Chant et al pooled data from 13 randomized controlled trials (n=782) and 13 cohort studies (n=2,117), examining whether extended/continuous infusions of antimicrobials were superior to traditional dosing methods in critically ill patients, and found:

  1. based on RCT data
    • continuous/extended infusions significantly reduced
      • clinical failure rates
        • relative risk  0.68, 95% CI 0.49 to 0.94, P = 0.02
      • intensive care unit length of stay
        • mean difference -1.5 days, 95% CI -2.8 to -0.2 days, P = 0.02
    • there was no difference in mortality
      • RR 0.87, 95% CI 0.64 to 1.19, P = 0.38
    • no significant between-trial heterogeneity for these analyses (I2 = 0%)
  2. based on combined pooled RCT and cohort study data
    • there was a trend toward reduced mortality with continuous/extended infusions
    • RR 0.83, 95% CI 0.69 to 1.00, P = 0.054

Full Text:  Chant. Optimal dosing of antibiotics in critically ill patients using continuous/extended infusions: a systematic review and meta-analysis. Critical Care 2013;17:R279


Critical Care Medicine:     Temporal Sepsis Mortality

Stevenson et al evaluted 36 multicenter randomized trials from 1991 to 2009 (n=14,418 control patients), producing standardized mortality ratios for each trial from observed 28-day mortality of usual care patients and predicted mortality from severity-of-illness scores, as well as comparing trial mortality with administrative data from the Nationwide Inpatient Sample (1993 to 2009), and found:

  1. severe sepsis patients receiving usual care had a 28-day mortality of 33.2%
  2. trial mortality decreased 3.0% annually (95% CI 0.8% to 5.0%; p = 0.009)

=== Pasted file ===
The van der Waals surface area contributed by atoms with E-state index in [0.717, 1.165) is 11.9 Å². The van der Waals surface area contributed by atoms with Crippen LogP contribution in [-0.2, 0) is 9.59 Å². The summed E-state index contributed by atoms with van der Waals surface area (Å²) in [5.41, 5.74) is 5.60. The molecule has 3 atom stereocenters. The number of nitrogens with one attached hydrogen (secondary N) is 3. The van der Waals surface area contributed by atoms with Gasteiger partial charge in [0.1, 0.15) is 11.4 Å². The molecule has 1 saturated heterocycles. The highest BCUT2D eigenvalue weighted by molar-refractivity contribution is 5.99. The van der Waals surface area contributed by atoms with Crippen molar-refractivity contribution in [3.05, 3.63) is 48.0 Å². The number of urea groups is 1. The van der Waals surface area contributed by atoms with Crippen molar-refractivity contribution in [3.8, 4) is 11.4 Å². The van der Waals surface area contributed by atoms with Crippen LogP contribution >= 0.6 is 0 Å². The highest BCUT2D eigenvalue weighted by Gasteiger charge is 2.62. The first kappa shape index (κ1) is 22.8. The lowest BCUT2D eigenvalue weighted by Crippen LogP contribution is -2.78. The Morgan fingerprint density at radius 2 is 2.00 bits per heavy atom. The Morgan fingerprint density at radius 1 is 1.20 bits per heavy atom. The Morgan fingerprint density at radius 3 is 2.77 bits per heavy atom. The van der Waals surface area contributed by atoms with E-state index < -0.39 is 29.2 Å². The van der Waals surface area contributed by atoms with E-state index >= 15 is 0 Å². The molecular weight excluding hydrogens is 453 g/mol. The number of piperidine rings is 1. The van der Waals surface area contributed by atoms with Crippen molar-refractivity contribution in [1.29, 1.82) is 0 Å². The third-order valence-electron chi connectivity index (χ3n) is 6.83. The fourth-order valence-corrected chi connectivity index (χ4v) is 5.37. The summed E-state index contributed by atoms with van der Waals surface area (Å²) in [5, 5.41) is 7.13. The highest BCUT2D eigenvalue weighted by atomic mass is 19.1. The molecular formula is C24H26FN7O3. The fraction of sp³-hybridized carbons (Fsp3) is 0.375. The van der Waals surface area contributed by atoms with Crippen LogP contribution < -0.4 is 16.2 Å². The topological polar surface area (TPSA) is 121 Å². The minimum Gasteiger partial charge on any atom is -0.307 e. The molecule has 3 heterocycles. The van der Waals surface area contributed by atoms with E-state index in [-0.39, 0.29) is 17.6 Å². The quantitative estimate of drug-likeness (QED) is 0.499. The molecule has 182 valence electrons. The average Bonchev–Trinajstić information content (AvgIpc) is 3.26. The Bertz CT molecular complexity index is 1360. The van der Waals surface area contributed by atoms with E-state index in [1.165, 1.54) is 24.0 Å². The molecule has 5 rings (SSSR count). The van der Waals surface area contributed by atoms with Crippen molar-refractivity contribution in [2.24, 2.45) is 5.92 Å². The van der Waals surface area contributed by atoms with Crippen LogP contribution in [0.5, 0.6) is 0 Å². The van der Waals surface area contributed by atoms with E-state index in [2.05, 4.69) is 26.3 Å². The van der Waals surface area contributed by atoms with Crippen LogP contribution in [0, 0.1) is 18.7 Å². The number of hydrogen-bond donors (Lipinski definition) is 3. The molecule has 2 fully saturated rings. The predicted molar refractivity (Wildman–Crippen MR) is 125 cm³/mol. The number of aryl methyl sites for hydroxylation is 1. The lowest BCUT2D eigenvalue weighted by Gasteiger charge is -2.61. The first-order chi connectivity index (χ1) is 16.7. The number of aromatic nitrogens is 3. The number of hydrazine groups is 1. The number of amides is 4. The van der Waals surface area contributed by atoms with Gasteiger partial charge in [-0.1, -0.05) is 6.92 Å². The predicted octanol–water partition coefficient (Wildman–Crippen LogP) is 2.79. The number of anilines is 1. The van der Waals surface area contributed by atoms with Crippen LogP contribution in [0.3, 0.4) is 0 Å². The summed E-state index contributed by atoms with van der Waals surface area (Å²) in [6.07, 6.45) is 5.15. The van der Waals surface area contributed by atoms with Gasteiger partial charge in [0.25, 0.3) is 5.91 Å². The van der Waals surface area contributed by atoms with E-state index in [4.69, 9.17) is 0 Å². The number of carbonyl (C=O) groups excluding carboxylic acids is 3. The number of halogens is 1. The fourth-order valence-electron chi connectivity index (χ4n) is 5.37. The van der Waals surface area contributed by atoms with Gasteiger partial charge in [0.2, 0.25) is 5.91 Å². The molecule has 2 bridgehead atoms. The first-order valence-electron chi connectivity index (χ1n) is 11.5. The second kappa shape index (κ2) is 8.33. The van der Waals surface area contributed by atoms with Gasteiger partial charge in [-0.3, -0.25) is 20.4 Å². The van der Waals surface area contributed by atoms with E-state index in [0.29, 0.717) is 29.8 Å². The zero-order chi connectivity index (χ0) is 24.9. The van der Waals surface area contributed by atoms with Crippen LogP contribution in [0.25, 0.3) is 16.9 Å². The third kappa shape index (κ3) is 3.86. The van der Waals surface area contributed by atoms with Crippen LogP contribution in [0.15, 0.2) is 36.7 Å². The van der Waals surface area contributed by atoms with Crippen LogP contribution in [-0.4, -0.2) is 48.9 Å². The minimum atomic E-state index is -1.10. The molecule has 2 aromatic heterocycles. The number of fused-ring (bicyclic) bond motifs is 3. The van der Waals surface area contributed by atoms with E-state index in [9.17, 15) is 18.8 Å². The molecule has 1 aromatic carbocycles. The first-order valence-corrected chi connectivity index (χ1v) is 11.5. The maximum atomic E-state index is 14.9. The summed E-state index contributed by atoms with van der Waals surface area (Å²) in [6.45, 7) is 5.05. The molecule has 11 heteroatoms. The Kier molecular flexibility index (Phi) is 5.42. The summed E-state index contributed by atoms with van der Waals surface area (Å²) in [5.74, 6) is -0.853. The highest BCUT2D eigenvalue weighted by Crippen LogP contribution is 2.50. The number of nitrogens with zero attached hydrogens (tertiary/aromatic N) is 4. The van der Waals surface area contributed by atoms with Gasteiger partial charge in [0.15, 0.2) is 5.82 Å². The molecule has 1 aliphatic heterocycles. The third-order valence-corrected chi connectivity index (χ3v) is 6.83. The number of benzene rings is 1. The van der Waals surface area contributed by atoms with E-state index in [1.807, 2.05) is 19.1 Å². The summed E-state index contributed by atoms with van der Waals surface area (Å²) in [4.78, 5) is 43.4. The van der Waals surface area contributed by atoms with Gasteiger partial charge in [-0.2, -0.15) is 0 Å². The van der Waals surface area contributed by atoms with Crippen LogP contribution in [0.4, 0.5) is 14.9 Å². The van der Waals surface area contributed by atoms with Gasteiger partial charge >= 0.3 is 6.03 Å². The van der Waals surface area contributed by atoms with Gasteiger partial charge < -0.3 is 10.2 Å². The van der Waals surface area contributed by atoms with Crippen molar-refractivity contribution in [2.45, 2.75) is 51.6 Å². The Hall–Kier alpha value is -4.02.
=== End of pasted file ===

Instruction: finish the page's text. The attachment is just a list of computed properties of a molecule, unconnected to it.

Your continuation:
• 1991-1995:  46.9% (standardized mortality ratio 0.94; 95% CI 0.86 to 1.03)
    • 2006-2009:  29% (standardized mortality ratio 0.53; 95% CI 0.50 to 0.57) 
  3. trends in hospital mortality among patients with severe sepsis identified from administrative data were similar to trends identified from clinical trials
    • Angus definition: 4.7% annual change; 95% CI 4.1% to 5.3%; p = 0.69
    • Martin definition: 3.5% annual change; 95% CI 3.0% to 4.1%; p = 0.97

Abstract:  Stevenson. Two Decades of Mortality Trends Among Patients With Severe Sepsis: A Comparative Meta-Analysis. Crit Care Med 2013;epublished November 6th


Observational Studies

Critical Care Medicine:     Prediction of Death

Brieva and colleagues completed a multicentre, prospective, longitudinal cohort study of 765 consecutive adult patients having withdrawal of cardiorespiratory support in Australia, using a random split-half method to make two independent samples for development and testing predictive indices, and found:
  1. 49.3% of patients died within 60 minutes of withdrawal of cardiorespiratory support
  2. ICU specialist opinion was the best individual predictor of death
    • unadjusted odds ratio 15.42 (95% CI 9.33 to 25.49) 
    • adjusted odds ratio 8.44 (95% CI 4.30 to 16.58).
  3. for a predictive index incorporating the ICU specialist opinion and clinical variables
    • development set
      • AUC 0.89 (95% CI 0.86 to 0.92) 
    • test set
      • AUC 0.84 (95% CI 0.80 to 0.88) 
  4. for a second index using only clinical variables
    • development set
      • AUC 0.86 (95% CI 0.82 to 0.89)
    • test set
      • AUC 0.78 (95% CI 0.73 to 0.83)
  5. the ICU specialist prediction of death within 60 minutes was independently associated with 
    • pH
    • Glasgow Coma Scale
    • spontaneous respiratory rate